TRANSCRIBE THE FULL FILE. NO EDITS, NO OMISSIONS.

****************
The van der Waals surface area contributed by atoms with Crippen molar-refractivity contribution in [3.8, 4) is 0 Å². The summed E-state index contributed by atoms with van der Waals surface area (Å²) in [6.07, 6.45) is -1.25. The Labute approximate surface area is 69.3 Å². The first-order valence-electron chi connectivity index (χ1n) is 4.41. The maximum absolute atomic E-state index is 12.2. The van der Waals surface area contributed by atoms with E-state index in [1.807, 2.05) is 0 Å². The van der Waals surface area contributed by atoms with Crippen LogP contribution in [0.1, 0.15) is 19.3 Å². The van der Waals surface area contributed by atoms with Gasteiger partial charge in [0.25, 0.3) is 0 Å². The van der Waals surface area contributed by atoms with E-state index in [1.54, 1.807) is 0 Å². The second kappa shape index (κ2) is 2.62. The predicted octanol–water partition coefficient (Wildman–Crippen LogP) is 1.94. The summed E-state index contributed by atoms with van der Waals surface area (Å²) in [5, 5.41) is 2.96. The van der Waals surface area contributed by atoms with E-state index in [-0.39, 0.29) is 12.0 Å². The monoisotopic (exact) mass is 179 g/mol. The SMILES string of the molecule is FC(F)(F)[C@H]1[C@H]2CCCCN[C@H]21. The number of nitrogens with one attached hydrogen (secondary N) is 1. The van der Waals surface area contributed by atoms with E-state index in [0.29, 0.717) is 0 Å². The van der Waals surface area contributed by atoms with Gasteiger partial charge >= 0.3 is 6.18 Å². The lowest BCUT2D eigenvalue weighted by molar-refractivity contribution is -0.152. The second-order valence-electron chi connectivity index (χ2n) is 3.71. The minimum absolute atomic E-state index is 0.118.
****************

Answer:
The van der Waals surface area contributed by atoms with Crippen molar-refractivity contribution in [3.8, 4) is 0 Å². The summed E-state index contributed by atoms with van der Waals surface area (Å²) in [6.07, 6.45) is -1.25. The Labute approximate surface area is 69.3 Å². The first-order valence-electron chi connectivity index (χ1n) is 4.41. The maximum absolute atomic E-state index is 12.2. The van der Waals surface area contributed by atoms with E-state index in [1.807, 2.05) is 0 Å². The van der Waals surface area contributed by atoms with Crippen LogP contribution in [0.1, 0.15) is 19.3 Å². The van der Waals surface area contributed by atoms with Gasteiger partial charge in [0.25, 0.3) is 0 Å². The van der Waals surface area contributed by atoms with E-state index in [1.54, 1.807) is 0 Å². The second kappa shape index (κ2) is 2.62. The predicted octanol–water partition coefficient (Wildman–Crippen LogP) is 1.94. The summed E-state index contributed by atoms with van der Waals surface area (Å²) in [5, 5.41) is 2.96. The van der Waals surface area contributed by atoms with E-state index in [-0.39, 0.29) is 12.0 Å². The monoisotopic (exact) mass is 179 g/mol. The SMILES string of the molecule is FC(F)(F)[C@H]1[C@H]2CCCCN[C@H]21. The number of nitrogens with one attached hydrogen (secondary N) is 1. The van der Waals surface area contributed by atoms with E-state index in [0.29, 0.717) is 0 Å². The van der Waals surface area contributed by atoms with Gasteiger partial charge >= 0.3 is 6.18 Å². The lowest BCUT2D eigenvalue weighted by molar-refractivity contribution is -0.152. The second-order valence-electron chi connectivity index (χ2n) is 3.71. The minimum absolute atomic E-state index is 0.118.